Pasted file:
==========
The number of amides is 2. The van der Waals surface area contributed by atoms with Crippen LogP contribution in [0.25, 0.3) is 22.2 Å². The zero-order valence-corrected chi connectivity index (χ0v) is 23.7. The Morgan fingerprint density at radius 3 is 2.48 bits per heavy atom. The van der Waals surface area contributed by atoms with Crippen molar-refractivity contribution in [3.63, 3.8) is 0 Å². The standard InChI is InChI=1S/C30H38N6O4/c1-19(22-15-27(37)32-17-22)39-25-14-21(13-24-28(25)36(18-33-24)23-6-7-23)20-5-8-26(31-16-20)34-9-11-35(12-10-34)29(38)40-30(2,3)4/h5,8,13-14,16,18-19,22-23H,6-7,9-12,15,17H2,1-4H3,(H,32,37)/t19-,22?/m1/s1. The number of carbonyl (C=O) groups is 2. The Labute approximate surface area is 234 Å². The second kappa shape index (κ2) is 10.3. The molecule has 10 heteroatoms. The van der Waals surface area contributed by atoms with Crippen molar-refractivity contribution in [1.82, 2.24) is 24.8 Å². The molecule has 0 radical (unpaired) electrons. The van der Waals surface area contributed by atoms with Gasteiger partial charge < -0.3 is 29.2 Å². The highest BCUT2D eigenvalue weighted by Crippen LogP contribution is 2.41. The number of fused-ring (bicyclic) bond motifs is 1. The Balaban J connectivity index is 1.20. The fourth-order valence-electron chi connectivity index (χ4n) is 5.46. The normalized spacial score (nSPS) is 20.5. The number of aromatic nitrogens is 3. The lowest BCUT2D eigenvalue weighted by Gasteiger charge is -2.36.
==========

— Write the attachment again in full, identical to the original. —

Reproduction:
The number of amides is 2. The van der Waals surface area contributed by atoms with Crippen LogP contribution in [0.25, 0.3) is 22.2 Å². The zero-order valence-corrected chi connectivity index (χ0v) is 23.7. The Morgan fingerprint density at radius 3 is 2.48 bits per heavy atom. The van der Waals surface area contributed by atoms with Crippen molar-refractivity contribution in [3.63, 3.8) is 0 Å². The standard InChI is InChI=1S/C30H38N6O4/c1-19(22-15-27(37)32-17-22)39-25-14-21(13-24-28(25)36(18-33-24)23-6-7-23)20-5-8-26(31-16-20)34-9-11-35(12-10-34)29(38)40-30(2,3)4/h5,8,13-14,16,18-19,22-23H,6-7,9-12,15,17H2,1-4H3,(H,32,37)/t19-,22?/m1/s1. The number of carbonyl (C=O) groups is 2. The Labute approximate surface area is 234 Å². The second kappa shape index (κ2) is 10.3. The molecule has 10 heteroatoms. The van der Waals surface area contributed by atoms with Crippen molar-refractivity contribution in [1.82, 2.24) is 24.8 Å². The molecule has 0 radical (unpaired) electrons. The van der Waals surface area contributed by atoms with Gasteiger partial charge < -0.3 is 29.2 Å². The highest BCUT2D eigenvalue weighted by Crippen LogP contribution is 2.41. The number of fused-ring (bicyclic) bond motifs is 1. The Balaban J connectivity index is 1.20. The fourth-order valence-electron chi connectivity index (χ4n) is 5.46. The normalized spacial score (nSPS) is 20.5. The number of aromatic nitrogens is 3. The lowest BCUT2D eigenvalue weighted by Gasteiger charge is -2.36.